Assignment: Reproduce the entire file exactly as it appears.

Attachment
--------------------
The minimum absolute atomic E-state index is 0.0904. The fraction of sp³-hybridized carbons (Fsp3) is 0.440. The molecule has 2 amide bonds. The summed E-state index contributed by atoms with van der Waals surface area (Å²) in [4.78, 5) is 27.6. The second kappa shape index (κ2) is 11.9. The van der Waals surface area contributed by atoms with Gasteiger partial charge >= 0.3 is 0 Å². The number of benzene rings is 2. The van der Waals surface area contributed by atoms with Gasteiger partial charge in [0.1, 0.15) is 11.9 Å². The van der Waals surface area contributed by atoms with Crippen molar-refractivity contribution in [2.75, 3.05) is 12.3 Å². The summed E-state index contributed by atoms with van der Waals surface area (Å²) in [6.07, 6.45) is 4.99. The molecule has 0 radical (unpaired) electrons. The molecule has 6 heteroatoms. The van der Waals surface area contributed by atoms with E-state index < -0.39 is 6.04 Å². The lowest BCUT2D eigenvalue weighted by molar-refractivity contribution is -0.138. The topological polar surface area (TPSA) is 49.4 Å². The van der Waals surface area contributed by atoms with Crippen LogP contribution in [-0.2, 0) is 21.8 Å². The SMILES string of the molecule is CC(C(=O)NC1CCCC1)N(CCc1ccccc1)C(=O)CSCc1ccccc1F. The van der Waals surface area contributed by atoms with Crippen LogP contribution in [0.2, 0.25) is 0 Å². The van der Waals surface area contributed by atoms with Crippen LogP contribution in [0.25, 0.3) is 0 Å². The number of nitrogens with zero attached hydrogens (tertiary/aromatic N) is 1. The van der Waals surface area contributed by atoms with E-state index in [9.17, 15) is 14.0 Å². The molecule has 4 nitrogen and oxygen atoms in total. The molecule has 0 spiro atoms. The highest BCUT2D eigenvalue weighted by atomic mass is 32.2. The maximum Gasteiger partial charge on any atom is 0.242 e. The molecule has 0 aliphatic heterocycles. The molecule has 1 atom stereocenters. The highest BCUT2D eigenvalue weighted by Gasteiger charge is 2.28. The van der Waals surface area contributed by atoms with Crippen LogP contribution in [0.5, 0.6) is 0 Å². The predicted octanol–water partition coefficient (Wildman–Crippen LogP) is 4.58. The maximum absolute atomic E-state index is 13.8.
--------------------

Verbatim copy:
The minimum absolute atomic E-state index is 0.0904. The fraction of sp³-hybridized carbons (Fsp3) is 0.440. The molecule has 2 amide bonds. The summed E-state index contributed by atoms with van der Waals surface area (Å²) in [4.78, 5) is 27.6. The second kappa shape index (κ2) is 11.9. The van der Waals surface area contributed by atoms with Gasteiger partial charge >= 0.3 is 0 Å². The number of benzene rings is 2. The van der Waals surface area contributed by atoms with Gasteiger partial charge in [0.1, 0.15) is 11.9 Å². The van der Waals surface area contributed by atoms with Crippen molar-refractivity contribution in [2.75, 3.05) is 12.3 Å². The summed E-state index contributed by atoms with van der Waals surface area (Å²) in [6.07, 6.45) is 4.99. The molecule has 0 radical (unpaired) electrons. The molecule has 6 heteroatoms. The van der Waals surface area contributed by atoms with E-state index < -0.39 is 6.04 Å². The lowest BCUT2D eigenvalue weighted by molar-refractivity contribution is -0.138. The topological polar surface area (TPSA) is 49.4 Å². The van der Waals surface area contributed by atoms with Crippen LogP contribution in [-0.2, 0) is 21.8 Å². The SMILES string of the molecule is CC(C(=O)NC1CCCC1)N(CCc1ccccc1)C(=O)CSCc1ccccc1F. The van der Waals surface area contributed by atoms with Crippen LogP contribution in [0.2, 0.25) is 0 Å². The van der Waals surface area contributed by atoms with Crippen LogP contribution in [0.25, 0.3) is 0 Å². The number of nitrogens with zero attached hydrogens (tertiary/aromatic N) is 1. The van der Waals surface area contributed by atoms with E-state index in [9.17, 15) is 14.0 Å². The molecule has 4 nitrogen and oxygen atoms in total. The molecule has 0 spiro atoms. The highest BCUT2D eigenvalue weighted by atomic mass is 32.2. The maximum Gasteiger partial charge on any atom is 0.242 e. The molecule has 0 aliphatic heterocycles. The molecule has 1 atom stereocenters. The highest BCUT2D eigenvalue weighted by Gasteiger charge is 2.28. The van der Waals surface area contributed by atoms with Crippen LogP contribution in [0.5, 0.6) is 0 Å². The predicted octanol–water partition coefficient (Wildman–Crippen LogP) is 4.58. The maximum absolute atomic E-state index is 13.8.